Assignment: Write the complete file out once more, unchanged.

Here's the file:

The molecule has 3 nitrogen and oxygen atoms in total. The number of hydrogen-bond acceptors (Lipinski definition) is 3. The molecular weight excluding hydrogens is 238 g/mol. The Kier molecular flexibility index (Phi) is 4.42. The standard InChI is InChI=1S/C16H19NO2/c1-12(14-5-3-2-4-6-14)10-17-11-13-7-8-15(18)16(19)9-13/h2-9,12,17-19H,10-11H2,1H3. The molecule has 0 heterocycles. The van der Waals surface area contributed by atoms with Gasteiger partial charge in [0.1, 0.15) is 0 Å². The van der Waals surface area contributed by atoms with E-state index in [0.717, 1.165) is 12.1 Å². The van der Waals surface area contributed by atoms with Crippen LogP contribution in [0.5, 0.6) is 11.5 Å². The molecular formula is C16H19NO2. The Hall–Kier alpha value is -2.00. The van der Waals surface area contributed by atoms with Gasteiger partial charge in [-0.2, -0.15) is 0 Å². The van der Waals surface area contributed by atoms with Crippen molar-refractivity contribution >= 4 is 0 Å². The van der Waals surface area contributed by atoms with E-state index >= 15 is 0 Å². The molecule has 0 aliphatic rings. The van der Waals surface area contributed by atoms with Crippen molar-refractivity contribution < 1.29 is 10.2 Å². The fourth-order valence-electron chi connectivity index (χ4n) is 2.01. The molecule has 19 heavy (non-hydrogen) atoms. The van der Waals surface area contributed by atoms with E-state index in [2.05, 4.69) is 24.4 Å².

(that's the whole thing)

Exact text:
The molecule has 3 nitrogen and oxygen atoms in total. The number of hydrogen-bond acceptors (Lipinski definition) is 3. The molecular weight excluding hydrogens is 238 g/mol. The Kier molecular flexibility index (Phi) is 4.42. The standard InChI is InChI=1S/C16H19NO2/c1-12(14-5-3-2-4-6-14)10-17-11-13-7-8-15(18)16(19)9-13/h2-9,12,17-19H,10-11H2,1H3. The molecule has 0 heterocycles. The van der Waals surface area contributed by atoms with Gasteiger partial charge in [0.1, 0.15) is 0 Å². The van der Waals surface area contributed by atoms with E-state index in [0.717, 1.165) is 12.1 Å². The van der Waals surface area contributed by atoms with Crippen LogP contribution in [0.5, 0.6) is 11.5 Å². The molecular formula is C16H19NO2. The Hall–Kier alpha value is -2.00. The van der Waals surface area contributed by atoms with Gasteiger partial charge in [-0.2, -0.15) is 0 Å². The van der Waals surface area contributed by atoms with Crippen molar-refractivity contribution >= 4 is 0 Å². The van der Waals surface area contributed by atoms with E-state index >= 15 is 0 Å². The molecule has 0 aliphatic rings. The van der Waals surface area contributed by atoms with Crippen molar-refractivity contribution < 1.29 is 10.2 Å². The fourth-order valence-electron chi connectivity index (χ4n) is 2.01. The molecule has 19 heavy (non-hydrogen) atoms. The van der Waals surface area contributed by atoms with E-state index in [2.05, 4.69) is 24.4 Å².